(Tuchscherer puts Alexey Oleinik right where he wants him during the semi-finals of YAMMA Pit Fighting last April. Photo courtesy of Sherdog.)
With a record of 17-1 and wins over UFC vets like Krzysztof Soszynski, Travis Fulton, and Branden Lee Hinkle, Chris Tuchscherer has been paying his dues for over five years. And yet, the 33-year-old North Dakota native and former two-time NCAA Division II All-American wrestler was told "no dice" when he tried out for TUF 10 earlier this year. Luckily, the UFC came to their senses and decided to give the Crowbar a shot against Gabriel Gonzaga at UFC 102 this Saturday, in a match that could be pivotal for both of their careers. After months of training with long-lost-twin Brock Lesnar, Tuchscherer is ready to test his might in the Octagon. And his first opponent had better watch the hell out…
CAGEPOTATO: You tried out for the tenth season of The Ultimate Fighter, and ended up with a contract to fight Gabriel Gonzaga. How exactly did that come about?
CHRIS TUCHSCHERER: I thought I was going to get on the show — I tried out, everything was looking good, I got a second interview — then I got home and I got a call saying I wasn’t going to make the show. Later on that week, I got an e-mail from Joe Silva with a contract offer, so it worked out for the best. But I honestly couldn’t tell you why it went down like that. I was never told, like, “your record is this good, so we just want you to have a contract.”
If you did end up as a castmember on this season of TUF, how do you think you’d do?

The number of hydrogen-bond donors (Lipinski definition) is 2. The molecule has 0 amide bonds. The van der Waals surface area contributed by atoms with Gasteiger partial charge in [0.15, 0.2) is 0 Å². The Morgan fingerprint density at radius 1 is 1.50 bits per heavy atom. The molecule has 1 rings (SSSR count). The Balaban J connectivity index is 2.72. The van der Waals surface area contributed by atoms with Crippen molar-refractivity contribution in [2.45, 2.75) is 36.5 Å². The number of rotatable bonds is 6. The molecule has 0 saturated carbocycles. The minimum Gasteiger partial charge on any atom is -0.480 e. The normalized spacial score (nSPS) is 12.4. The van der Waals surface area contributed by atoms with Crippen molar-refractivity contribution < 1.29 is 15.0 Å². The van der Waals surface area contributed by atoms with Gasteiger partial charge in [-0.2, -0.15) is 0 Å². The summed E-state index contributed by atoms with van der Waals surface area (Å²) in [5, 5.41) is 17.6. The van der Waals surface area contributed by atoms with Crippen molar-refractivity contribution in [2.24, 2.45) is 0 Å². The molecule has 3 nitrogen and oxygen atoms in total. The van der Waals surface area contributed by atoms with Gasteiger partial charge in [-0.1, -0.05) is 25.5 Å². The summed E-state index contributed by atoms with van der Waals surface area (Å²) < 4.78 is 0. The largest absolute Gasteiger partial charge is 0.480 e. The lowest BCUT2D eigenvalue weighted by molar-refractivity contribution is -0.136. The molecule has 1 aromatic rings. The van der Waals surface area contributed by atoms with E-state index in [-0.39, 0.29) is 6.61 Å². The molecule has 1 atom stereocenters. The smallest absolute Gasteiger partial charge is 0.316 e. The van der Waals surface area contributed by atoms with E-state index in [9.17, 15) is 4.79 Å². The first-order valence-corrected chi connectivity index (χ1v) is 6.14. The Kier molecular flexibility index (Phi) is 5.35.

I think I would have done very well. I would have seen myself as one of the guys to make it to the finals.
At UFC 102 you’ll be facing Gabriel Gonzaga, who’s very dangerous but has been somewhat inconsistent during his time in the UFC. Do you view this fight as a big step up in competition?
Well, I’ve faced some pretty good guys in the past. Gonzaga’s made his resume as a dangerous opponent in every aspect of the game, so I guess it’ll be a step up in competition considering where he’s been so far, but I don’t look at him as being any better of a man than me, or intimidating to me, because we’re all the same. He got his shot in the UFC in a different way, he made a name for himself right when he got in there, and he is who is now.
I’ve seen a few of your fights online, and your general strategy seems to be to take your opponent down and finish the fight with strikes from the top. Is that pretty much how it’s going to go down against Gonzaga?